Hear come the Bears...
Economic risk cocktails are making market traders grumpy.
If you went down to the City at the start of the year, you’d have been in for a big surprise. Rather than having a picnic the stock market bears all had sore heads. The cocktail of risks referred to by our own Chancellor, George Osborne, clearly had an unwelcome effect. Uncertainty about the prospects for global growth, continuing falls in oil prices and beginnings of slowdown in China and other emerging markets, caused falls of more than 20 per cent across many global stock markets including the FTSE 100.
The hangover affected commodity prices too, as expectations of slower global growth affected likely future demand for resources from emerging countries like Brazil – which had been the engines of global growth. And then there is oil. Not only have fears of a slowing global economy (and hence a lower demand for the black stuff) affected prices, so too has the oversupply due to high levels of production. Brent crude dropped to $27.67 a barrel at one point in January, its lowest since 2003.
But what does that mean for us?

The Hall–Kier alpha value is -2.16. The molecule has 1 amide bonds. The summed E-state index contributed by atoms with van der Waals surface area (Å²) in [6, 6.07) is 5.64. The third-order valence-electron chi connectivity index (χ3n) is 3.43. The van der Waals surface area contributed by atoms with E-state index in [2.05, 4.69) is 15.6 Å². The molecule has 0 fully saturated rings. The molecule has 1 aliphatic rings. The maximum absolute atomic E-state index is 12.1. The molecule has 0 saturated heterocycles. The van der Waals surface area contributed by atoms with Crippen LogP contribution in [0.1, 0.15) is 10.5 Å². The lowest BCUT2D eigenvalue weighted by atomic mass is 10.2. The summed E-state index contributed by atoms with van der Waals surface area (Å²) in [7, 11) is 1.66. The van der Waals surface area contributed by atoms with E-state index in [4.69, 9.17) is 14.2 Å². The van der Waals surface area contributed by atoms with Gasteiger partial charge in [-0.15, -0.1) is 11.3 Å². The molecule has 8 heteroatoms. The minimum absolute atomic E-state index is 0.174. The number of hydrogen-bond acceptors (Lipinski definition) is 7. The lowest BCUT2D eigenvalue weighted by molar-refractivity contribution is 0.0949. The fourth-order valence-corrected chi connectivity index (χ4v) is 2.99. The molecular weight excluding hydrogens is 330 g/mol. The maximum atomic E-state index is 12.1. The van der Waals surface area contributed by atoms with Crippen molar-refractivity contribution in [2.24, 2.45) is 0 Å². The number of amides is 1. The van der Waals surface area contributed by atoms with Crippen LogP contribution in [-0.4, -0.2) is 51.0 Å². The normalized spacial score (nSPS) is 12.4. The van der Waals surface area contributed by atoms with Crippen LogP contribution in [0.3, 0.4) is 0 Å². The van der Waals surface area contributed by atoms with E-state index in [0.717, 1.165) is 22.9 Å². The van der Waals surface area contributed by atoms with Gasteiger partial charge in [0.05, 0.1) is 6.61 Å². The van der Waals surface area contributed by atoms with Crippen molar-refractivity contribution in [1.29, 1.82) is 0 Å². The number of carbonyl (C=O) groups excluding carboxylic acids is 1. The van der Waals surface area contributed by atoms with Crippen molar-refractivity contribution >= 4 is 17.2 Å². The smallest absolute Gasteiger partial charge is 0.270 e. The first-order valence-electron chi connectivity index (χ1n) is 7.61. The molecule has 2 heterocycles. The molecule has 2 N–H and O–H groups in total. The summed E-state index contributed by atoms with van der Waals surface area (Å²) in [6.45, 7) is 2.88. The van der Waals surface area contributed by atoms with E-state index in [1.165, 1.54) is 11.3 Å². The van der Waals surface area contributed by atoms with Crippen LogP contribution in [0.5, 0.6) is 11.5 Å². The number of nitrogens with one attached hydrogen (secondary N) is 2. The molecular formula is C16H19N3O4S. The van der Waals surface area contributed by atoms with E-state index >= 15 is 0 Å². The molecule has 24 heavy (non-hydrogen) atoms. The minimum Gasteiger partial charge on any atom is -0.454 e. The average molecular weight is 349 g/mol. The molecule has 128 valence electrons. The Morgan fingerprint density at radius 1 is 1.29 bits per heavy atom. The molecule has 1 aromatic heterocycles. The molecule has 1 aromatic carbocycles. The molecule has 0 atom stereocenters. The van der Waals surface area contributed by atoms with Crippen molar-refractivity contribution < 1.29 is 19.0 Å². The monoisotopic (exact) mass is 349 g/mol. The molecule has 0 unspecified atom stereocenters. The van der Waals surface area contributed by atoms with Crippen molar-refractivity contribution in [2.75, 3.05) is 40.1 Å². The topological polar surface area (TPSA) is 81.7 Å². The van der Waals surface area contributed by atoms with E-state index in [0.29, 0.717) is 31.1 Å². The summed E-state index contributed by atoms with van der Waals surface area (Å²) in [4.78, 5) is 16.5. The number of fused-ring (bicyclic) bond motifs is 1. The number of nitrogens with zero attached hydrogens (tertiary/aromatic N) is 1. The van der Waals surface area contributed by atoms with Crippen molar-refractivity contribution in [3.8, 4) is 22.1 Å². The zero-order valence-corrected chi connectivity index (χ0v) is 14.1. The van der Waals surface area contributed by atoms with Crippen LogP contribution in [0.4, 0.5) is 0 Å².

Falling stock prices affect our wealth – now and in the future. Pensions invest heavily in stock markets so when the indices fall, so too does the value of the pension fund. That can have implications, not just for pensioners’ incomes in future, but also the ability of pension funds to invest and for firms to raise funds to grow. Lower stock prices, mean firms have to issue more shares (and give away more of their future profits) to raise the same amount of money. That’s important because these investments and profits allow companies to expand and contribute to employment and economic growth in the UK. Lower oil prices should give us a boost. The rule of thumb is that a 10 per cent fall in oil prices boosts growth by 0.1-0.5 percentage points. We might not be feeling all the benefits just yet, but lower oil prices will affect transport, production and overall energy costs, helping to keep a lid on prices and so freeing up more income for us and companies to spend or invest. That should boost employment and economic growth and help the UK on its path to recovery.
But while the bears are still dealing with the most potent ingredient of that cocktail – global economic uncertainty – we will have to suffer with them.